Is the juicer you purchased recently gathering dust in the pantry? Are you still wearing your fitness tracker?
Humans are creatures of habit, and a new USC-led study shows that this tendency influences whether we adopt new products or services.
The research team found that consumers were likely to resist products that require some change of habit, but they cottoned onto products that fit easily into existing routines.
"Marketers don't always go out in the field and see what people are doing and how they would use a new product," said author Wendy Wood, provost professor of psychology and business at the USC Dornsife College of Letters, Arts and Sciences and Marshall School of Business. "But this is actually a critical part of new product launch. Even if consumers like a new product and want to use it, they won't do so if it conflicts with their habits."
For the research published today in the Journal of the Academy of Marketing Science, Wood and her team studied "habit slips" - the lapses in product use caused by falling back on our old habits.
Take debit cards, for instance. Although those hit the market in 1977, and bank customers liked the convenience, they were accustomed to toting a checkbook. As a result, the cards were not fully embraced until many years later.
"We think habit slips are a metaphor for many of the challenges people have in changing their behavior," Wood said. "If people want to change their exercise routines, for example, or to stop spending so much, they can only control their behavior for a short time. Eventually, they slip back into old habits."
Through a series of studies, the researchers showed that habit slips are a common barrier to new product adoption. But they also showed ways to stop these slip-ups.
In response to a paid online survey, 150 people identified a product bought in the past six months that they thought they would use regularly but ended up rarely using, if at all.
The products varied from iPhones and computers, to a DVD cleaner, waffle maker and a picnic basket.
Falling back into their old habits was a common reason that participants cited for infrequent product use. In fact, one-quarter of all such products went unused because of habit slips.
"This is remarkable," Wood said, "because habit slips eclipsed many of the better known reasons for product failures -- not liking the product, expense, or difficulty using it."
In short, an otherwise perfectly good product failed due to consumers' habits, she said. "Their newly purchased exercise bike became a catch-all for clothing, the fancy new purse was forgotten for the old favorite, and who really needs a product to clean DVDs anyway?"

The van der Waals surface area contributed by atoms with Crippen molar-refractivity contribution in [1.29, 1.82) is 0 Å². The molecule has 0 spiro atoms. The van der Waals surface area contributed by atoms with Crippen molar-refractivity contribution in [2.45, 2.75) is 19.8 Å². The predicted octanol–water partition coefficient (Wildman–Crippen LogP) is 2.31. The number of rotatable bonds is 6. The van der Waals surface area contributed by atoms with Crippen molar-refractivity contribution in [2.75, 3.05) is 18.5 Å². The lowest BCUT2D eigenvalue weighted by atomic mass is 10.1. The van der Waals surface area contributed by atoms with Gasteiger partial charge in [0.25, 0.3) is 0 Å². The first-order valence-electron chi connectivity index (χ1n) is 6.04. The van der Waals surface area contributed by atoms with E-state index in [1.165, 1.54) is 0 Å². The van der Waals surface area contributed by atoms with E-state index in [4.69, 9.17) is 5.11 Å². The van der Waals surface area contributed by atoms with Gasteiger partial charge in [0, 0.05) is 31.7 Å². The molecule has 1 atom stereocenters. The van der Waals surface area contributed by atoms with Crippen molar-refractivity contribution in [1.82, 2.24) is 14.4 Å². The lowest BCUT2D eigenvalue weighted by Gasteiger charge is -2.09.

The researchers also found a way to avoid this barrier to new product use. New products could be piggy-backed onto existing habits. Using the new product is then cued automatically along with the habit.
In a second survey, participants reported whether they spontaneously did this, integrating a new product, such as a new video game system or an e-book reader, into existing habits.
Those who used their products the most had adopted them into existing habits.
Successful examples of piggyback marketing abound. For example, PayPal, the secure payment website, gained popularity through its link to eBay. When customers bought items on the auction site, PayPal popped up as an option so that customers formed a purchase-PayPal habit.
To examine piggy-backing in detail, the researchers conducted a final study and trial in which 70 college students tried adding a new fabric refresher to already-established laundry routines.
The students received a free trial bottle of the fabric refresher and were instructed to, "for the next four weeks, try using it whenever you want to refresh clothes that you have already worn but would like to wear again."
Some students used a cognitive strategy to piggyback the refresher onto their laundry habits. They inserted the new product into their laundry routines by using a "sniff test" to determine if they were smelly, but instead of just rewearing or washing as was their habit, they followed a plan to use the refresher.
In weekly surveys, participants who made a plan to integrate it into their routine used it the most. The cognitive strategy inhibited the habit and led them to substitute the new product, the researchers wrote. But when participants paid no mind to the product's adoption, they fell back into their old routine.
In addition to offering cognitive strategies for using a product, companies can improve product success through packaging. A new tooth whitener might be marketed as part of the handle of a toothbrush, for example. Tooth whitening can then become part of the cleaning routine.
"The broad implication of our work is not to fight against consumers' past behavior, but instead to enlist it as an ally to promote the successful adoption of new products," the researchers concluded.
The study co-authors were Jennifer S. Labrecque of the USC Dornsife College of Letters, Arts and Sciences, David T. Neal of Catalyst Behavioral Sciences, and Nick Harrington of Procter & Gamble.
The study was supported in part by Procter & Gamble's Corporate Products Research Division and a grant from the John Templeton Foundation. The opinions expressed are those of the authors and do not necessarily reflect the funders' views.